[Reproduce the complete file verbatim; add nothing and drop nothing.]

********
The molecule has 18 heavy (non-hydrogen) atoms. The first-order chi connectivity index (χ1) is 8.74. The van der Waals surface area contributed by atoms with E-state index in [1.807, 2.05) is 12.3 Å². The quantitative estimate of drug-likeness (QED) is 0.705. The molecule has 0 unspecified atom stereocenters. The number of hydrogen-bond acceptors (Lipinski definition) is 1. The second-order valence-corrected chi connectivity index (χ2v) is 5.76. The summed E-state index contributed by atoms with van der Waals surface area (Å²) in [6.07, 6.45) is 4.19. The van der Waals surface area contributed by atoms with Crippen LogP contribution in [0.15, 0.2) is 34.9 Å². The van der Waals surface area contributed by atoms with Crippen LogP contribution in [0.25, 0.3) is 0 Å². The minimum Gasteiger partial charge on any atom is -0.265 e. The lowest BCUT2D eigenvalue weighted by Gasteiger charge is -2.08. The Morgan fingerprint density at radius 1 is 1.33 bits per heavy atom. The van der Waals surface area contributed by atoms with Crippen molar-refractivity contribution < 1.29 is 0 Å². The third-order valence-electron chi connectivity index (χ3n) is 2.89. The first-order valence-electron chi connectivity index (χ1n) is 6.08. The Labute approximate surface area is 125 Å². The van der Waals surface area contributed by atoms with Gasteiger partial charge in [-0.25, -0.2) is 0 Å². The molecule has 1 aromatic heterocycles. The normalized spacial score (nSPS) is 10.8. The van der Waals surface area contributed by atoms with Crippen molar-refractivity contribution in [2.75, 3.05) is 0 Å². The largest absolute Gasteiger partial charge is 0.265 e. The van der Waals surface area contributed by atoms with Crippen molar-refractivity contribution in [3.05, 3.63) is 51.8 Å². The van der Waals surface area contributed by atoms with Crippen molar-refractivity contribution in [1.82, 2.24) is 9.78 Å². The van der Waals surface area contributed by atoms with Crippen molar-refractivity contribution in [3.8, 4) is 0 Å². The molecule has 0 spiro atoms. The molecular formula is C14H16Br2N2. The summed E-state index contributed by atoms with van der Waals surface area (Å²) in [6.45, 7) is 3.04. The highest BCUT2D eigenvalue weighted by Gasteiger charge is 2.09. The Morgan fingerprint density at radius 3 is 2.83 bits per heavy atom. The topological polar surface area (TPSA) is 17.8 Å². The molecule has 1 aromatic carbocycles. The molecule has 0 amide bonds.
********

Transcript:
The molecule has 18 heavy (non-hydrogen) atoms. The first-order chi connectivity index (χ1) is 8.74. The van der Waals surface area contributed by atoms with E-state index in [1.807, 2.05) is 12.3 Å². The quantitative estimate of drug-likeness (QED) is 0.705. The molecule has 0 unspecified atom stereocenters. The number of hydrogen-bond acceptors (Lipinski definition) is 1. The second-order valence-corrected chi connectivity index (χ2v) is 5.76. The summed E-state index contributed by atoms with van der Waals surface area (Å²) in [6.07, 6.45) is 4.19. The van der Waals surface area contributed by atoms with Crippen LogP contribution in [0.15, 0.2) is 34.9 Å². The van der Waals surface area contributed by atoms with Crippen LogP contribution in [0.25, 0.3) is 0 Å². The minimum Gasteiger partial charge on any atom is -0.265 e. The lowest BCUT2D eigenvalue weighted by Gasteiger charge is -2.08. The Morgan fingerprint density at radius 1 is 1.33 bits per heavy atom. The van der Waals surface area contributed by atoms with Crippen molar-refractivity contribution < 1.29 is 0 Å². The third-order valence-electron chi connectivity index (χ3n) is 2.89. The first-order valence-electron chi connectivity index (χ1n) is 6.08. The Labute approximate surface area is 125 Å². The van der Waals surface area contributed by atoms with Gasteiger partial charge in [-0.25, -0.2) is 0 Å². The molecule has 1 aromatic heterocycles. The normalized spacial score (nSPS) is 10.8. The van der Waals surface area contributed by atoms with Crippen molar-refractivity contribution in [2.75, 3.05) is 0 Å². The largest absolute Gasteiger partial charge is 0.265 e. The van der Waals surface area contributed by atoms with Crippen molar-refractivity contribution in [3.05, 3.63) is 51.8 Å². The van der Waals surface area contributed by atoms with Crippen molar-refractivity contribution in [1.82, 2.24) is 9.78 Å². The van der Waals surface area contributed by atoms with Crippen molar-refractivity contribution in [3.8, 4) is 0 Å². The molecule has 0 spiro atoms. The molecular formula is C14H16Br2N2. The summed E-state index contributed by atoms with van der Waals surface area (Å²) in [6.45, 7) is 3.04. The highest BCUT2D eigenvalue weighted by Gasteiger charge is 2.09. The Morgan fingerprint density at radius 3 is 2.83 bits per heavy atom. The topological polar surface area (TPSA) is 17.8 Å². The molecule has 1 aromatic carbocycles. The molecule has 0 amide bonds.